With the use of MIME objects encapsulated in secure mail, it is possible to send mail to individuals that will enable the receiver to start the conference applications automatically and securely. If someone wants to start a secure conference, she first collects the names and email addresses of everybody who will be invited. She then constructs the message, adding a specially delineated section that can be used to start the media receivers using the keys needed to decrypt the media, and on the selected address(es). She sends the mail out to everybody through her secure email agent, which encrypts, authenticates and adds integrity checks. The receivers get the email and pass it through their secure email agent to discover that its really from who they thought, and hasn't been tampered with. They then have the option of starting the session using the supplied key and address, or if their user agent has been enhanced, by simply clicking a button.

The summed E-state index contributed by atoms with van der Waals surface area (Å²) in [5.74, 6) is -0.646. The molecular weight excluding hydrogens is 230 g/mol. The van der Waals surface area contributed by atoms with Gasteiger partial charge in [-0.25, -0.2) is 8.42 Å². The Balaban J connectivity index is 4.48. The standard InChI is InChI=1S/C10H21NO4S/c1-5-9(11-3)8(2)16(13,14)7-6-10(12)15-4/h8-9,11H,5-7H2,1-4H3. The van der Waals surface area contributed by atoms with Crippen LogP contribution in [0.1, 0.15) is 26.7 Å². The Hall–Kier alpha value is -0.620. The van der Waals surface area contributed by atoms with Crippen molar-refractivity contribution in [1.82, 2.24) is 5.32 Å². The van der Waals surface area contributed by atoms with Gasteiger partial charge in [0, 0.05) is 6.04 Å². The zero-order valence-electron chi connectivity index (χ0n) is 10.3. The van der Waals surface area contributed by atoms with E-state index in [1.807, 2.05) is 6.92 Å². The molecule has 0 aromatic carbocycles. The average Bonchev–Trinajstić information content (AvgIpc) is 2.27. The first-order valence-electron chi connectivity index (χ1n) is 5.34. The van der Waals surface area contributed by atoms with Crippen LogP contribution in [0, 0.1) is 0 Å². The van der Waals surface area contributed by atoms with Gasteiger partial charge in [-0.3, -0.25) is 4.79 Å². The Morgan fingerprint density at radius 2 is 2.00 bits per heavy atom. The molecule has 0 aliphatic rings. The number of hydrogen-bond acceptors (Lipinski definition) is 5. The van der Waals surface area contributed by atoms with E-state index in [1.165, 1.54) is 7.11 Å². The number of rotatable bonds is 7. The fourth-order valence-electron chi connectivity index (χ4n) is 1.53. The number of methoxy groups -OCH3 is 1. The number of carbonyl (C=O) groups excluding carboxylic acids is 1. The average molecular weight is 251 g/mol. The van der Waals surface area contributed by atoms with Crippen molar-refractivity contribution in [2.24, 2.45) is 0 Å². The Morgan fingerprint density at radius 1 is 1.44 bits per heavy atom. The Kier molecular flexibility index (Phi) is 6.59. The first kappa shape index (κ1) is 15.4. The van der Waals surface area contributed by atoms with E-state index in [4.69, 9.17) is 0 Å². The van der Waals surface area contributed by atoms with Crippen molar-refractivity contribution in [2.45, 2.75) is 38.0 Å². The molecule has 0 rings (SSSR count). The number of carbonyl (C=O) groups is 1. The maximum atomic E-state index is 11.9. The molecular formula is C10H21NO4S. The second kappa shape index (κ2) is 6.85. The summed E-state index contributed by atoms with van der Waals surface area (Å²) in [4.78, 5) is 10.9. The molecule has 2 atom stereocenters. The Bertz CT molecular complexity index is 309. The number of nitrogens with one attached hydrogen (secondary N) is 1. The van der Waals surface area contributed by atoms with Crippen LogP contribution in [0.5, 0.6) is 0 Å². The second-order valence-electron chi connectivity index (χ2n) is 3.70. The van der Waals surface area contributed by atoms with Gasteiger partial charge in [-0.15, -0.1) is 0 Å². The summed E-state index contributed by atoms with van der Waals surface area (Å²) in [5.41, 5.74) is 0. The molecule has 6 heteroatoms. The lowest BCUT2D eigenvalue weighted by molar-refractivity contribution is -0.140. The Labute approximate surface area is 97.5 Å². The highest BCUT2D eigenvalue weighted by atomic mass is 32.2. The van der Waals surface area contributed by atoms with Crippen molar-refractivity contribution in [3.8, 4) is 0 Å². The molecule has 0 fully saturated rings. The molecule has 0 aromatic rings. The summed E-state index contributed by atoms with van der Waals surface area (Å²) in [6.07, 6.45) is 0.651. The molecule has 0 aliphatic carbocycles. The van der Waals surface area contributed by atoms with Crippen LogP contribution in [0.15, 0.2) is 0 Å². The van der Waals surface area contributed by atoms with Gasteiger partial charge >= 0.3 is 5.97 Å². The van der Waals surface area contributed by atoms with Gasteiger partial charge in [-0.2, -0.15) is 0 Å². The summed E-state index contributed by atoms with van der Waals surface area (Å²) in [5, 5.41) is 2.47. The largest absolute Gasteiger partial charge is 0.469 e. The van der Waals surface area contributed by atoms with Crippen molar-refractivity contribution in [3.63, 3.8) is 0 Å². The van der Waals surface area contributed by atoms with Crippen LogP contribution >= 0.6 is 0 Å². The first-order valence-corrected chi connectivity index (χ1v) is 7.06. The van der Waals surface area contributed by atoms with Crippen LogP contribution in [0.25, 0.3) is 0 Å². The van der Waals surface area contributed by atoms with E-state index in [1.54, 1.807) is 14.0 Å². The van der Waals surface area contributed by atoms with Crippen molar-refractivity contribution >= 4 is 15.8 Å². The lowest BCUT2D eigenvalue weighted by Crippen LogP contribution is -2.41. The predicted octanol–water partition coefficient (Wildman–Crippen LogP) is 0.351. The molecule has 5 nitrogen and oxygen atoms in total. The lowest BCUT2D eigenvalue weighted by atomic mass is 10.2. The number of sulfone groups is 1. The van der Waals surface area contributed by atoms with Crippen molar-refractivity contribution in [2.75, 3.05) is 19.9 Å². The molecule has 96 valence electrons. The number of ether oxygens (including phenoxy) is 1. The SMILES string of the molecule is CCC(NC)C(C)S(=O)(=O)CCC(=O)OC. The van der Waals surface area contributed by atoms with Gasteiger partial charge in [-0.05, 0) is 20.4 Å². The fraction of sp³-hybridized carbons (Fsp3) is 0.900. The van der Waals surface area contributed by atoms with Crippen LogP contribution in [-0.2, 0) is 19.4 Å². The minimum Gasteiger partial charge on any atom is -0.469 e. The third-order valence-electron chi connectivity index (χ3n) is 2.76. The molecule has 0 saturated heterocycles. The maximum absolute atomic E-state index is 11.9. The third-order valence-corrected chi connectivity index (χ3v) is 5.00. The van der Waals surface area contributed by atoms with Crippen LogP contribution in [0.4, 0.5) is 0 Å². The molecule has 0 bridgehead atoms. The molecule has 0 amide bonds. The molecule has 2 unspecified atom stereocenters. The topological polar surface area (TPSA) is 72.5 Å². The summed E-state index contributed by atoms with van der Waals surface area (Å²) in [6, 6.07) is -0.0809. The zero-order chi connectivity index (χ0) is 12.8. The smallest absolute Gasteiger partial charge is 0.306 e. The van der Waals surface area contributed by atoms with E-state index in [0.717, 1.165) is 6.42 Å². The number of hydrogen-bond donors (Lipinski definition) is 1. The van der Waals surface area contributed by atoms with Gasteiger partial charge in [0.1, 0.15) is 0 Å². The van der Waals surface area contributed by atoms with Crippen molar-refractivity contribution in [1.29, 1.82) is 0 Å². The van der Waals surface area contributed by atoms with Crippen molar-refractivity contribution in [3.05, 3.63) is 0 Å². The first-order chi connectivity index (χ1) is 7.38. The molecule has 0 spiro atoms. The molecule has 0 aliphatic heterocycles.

However, although secure email improves the scalability of issuing invitations, it still suffers from scalability problems, since a separate email must be sent out for each user. In sending the email, the public keys for the receivers must be found, and used, whilst at the receivers, the public key for the sender must be used to decrypt and authenticate the message. If these public keys are cached locally, then this is not too much of a performance problem, but if they must be obtained through the use of a public directory such as X.500, then the overhead in processing the message may be very high. In the case of a pay-per-view scenario, it is unlikely that the customers would be happy about receiving their keys so slowly.
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